I am not writing anything; even Iranians can’t read them. The script becomes as abstract as I have mentioned, and it becomes almost purely lines. I only know the origin comes from my meditations, perhaps sometimes it ends in stillness, a stillness which talks.
They can also be read as visual meditation or a form of prayer, where the layering speaks of the process and the rhythmic passing of time. You can almost retrace the movements of my hand making uncompromising gestures and attempting to capture on canvas a moment of a thought, word, sound or a story. I want the viewers to see it with pictorial eyes. Nothing is dictated to them. They are free to interpret [the works] as what they want.
You live in Tehran. How is the situation there for women artists? Are women able to create, exhibit and fully express themselves?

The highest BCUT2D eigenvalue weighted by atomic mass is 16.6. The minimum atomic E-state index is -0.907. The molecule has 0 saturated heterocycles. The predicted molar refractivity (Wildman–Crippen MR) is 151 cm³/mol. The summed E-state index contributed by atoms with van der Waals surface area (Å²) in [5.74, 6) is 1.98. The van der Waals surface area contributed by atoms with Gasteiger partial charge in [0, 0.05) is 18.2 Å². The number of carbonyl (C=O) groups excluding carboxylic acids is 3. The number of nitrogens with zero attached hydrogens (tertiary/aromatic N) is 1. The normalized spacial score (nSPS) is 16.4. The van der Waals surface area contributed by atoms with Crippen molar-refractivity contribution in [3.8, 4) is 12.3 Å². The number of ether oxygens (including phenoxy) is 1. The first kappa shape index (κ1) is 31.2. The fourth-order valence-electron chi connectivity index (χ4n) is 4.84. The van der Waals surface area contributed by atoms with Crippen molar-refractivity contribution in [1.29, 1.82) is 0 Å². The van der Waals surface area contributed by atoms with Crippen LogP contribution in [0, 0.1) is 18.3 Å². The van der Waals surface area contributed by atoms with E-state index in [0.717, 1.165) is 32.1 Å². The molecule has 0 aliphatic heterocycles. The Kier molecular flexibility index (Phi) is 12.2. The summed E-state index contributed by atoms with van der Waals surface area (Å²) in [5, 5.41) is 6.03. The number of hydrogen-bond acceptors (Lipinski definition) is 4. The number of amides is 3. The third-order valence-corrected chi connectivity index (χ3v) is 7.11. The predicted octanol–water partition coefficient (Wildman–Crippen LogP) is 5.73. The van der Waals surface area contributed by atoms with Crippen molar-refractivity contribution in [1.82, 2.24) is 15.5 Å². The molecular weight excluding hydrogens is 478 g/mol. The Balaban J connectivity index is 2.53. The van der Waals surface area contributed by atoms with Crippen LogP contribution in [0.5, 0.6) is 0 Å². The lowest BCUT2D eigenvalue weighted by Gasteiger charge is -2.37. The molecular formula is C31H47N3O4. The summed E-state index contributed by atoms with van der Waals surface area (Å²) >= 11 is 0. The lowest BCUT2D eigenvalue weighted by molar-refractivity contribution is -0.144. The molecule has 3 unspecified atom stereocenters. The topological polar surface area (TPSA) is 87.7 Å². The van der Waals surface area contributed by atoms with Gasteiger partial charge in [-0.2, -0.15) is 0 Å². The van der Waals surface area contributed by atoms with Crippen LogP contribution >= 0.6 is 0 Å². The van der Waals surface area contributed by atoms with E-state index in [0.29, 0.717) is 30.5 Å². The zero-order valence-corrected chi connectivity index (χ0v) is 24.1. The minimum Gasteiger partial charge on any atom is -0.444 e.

Yes, I live in Tehran. My roots are here and I love my country. It’s a place where I can work. As long as your works are not political or nudes or anything against religion, it doesn’t matter if you are a man or woman.
You were one of a few women to get to the highest levels of study in traditional calligraphy. What was the key moment that made you decide to devote yourself to contemporary art, rather than continuing in the tradition?
It was a hard moment to decide and change the direction because I loved calligraphy and still do. But I noticed that the road was a dead-end. It’s only a repetition and this is not my goal. I need the freedom of my mind and hand. I don’t want to obey the rules, because that would restrict my artistic acts. I learned them, and I am so grateful to those years. But it was time to break them to go further and without knowledge you cannot do it.